When Childhood Is a Nightmare
BY AWAKE! CORRESPONDENT IN SPAIN
Today—a typical day in the 1990’s—200 thousand children will fight in guerrilla wars, 100 million school-age children will not attend school, 150 million children will go to bed hungry, 30 million children will sleep on the streets, and 40 thousand children will die.
IF THE above figures seem frightening, the faces behind the figures are heartrending. Below are the brief stories of five children whose desperate plights help us to understand the meaning of these grim statistics.
A child soldier. Mohammad is only 13 years old, but he is already a seasoned soldier in southwestern Asia, a veteran of seven battles. He used to tend goats before he went to war—at the age of ten. Now, Mohammad wields a lightweight AK-47 assault rifle, which he does not hesitate to use. In one skirmish he killed two enemy soldiers at short range. When asked how he felt about killing, he replied: “I was happy because I killed them.” Children make better soldiers, his officer explains, “because they are not afraid.”
A child worker. Four-year-old Woodcaby lives in a cinder-block house on a Caribbean island. He rises at 6:00 a.m. in order to attend to his daily household chores: cooking, fetching water, and cleaning his master’s house. He gets no wages and will probably never go to school. Woodcaby says he misses his parents, but he doesn’t know where they are. His day finishes at 9:30 p.m., and if he is fortunate, he will not go to bed hungry.
A hungry child. In the African village of Comosawha, an 11-year-old girl spends each weary day grubbing for weeds. The onion-weed bulbs—practically all that can grow in the parched soil—serve to keep her and her family alive. The bulbs are either boiled or mashed and then fried. A deadly combination of drought and civil war has brought the villagers to the verge of starvation.
A child of the streets. Edison is just one of the thousands of street children in a large South American city. He makes a little money cleaning shoes, and he sleeps on the pavement near the bus station, along with other children who huddle close to one another during the cold nights. Sometimes he turns to petty crime to bolster his earnings as a shoeshine boy. Twice he has been beaten up by the police, and he has spent three months in jail. Edison insists that he has now “almost” given up drugs and glue sniffing. He dreams of being a mechanic, of learning a trade.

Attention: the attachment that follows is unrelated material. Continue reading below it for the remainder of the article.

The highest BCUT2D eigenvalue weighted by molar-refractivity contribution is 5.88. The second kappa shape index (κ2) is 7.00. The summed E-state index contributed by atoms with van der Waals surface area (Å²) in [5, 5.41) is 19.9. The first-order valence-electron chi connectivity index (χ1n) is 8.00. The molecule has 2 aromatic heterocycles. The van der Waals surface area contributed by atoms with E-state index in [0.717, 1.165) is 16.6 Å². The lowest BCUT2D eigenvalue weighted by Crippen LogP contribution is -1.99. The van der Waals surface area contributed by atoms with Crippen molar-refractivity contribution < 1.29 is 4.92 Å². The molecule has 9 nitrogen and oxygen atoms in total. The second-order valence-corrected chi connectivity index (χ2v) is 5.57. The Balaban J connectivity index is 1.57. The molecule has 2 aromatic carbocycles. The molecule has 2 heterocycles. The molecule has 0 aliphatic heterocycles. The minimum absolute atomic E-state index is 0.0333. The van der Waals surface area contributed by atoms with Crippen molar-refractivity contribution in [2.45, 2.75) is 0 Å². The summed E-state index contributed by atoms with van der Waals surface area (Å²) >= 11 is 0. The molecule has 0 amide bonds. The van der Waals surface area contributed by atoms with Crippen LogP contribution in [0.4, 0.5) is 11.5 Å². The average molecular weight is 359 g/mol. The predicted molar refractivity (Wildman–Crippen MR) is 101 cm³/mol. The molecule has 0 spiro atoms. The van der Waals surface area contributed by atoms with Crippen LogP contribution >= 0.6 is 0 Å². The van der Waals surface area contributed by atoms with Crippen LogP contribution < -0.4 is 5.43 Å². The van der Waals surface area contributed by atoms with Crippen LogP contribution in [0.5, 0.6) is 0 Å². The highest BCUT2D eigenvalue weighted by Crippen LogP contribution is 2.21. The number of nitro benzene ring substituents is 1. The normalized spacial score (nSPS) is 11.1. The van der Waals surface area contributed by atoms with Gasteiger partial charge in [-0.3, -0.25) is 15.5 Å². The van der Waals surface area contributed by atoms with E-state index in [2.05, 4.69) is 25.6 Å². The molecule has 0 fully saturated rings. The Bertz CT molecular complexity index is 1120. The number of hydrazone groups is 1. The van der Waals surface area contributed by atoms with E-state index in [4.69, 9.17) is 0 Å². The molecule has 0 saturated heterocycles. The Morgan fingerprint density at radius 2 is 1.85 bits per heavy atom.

The death of a child. It is a cold, wet morning on Dugen mountain in the Middle East. An infant, wrapped in a burial cloth, is placed in a shallow grave. The baby died of diarrhea—a common cause of infant mortality. The mother is a refugee and her milk dried up during their exhausting trek to safety. In desperation she fed her child sugar and water, but the water was infected, and the baby died. Like 25,000 other children who were buried that same day, he never reached his first birthday.
Multiplied thousands of times, these tragic accounts illustrate what life is like for many of the world’s children. Childhood, a time to learn and mature in the shelter of a loving family, has for these children become a nightmare from which many will never wake up.
Peter Adamson, editor of the report The State of the World’s Children, declared in 1990: “Death and suffering on this scale are simply no longer necessary; they are therefore no longer acceptable. Morality must march with capacity.”
[Picture Credit Line on page 3]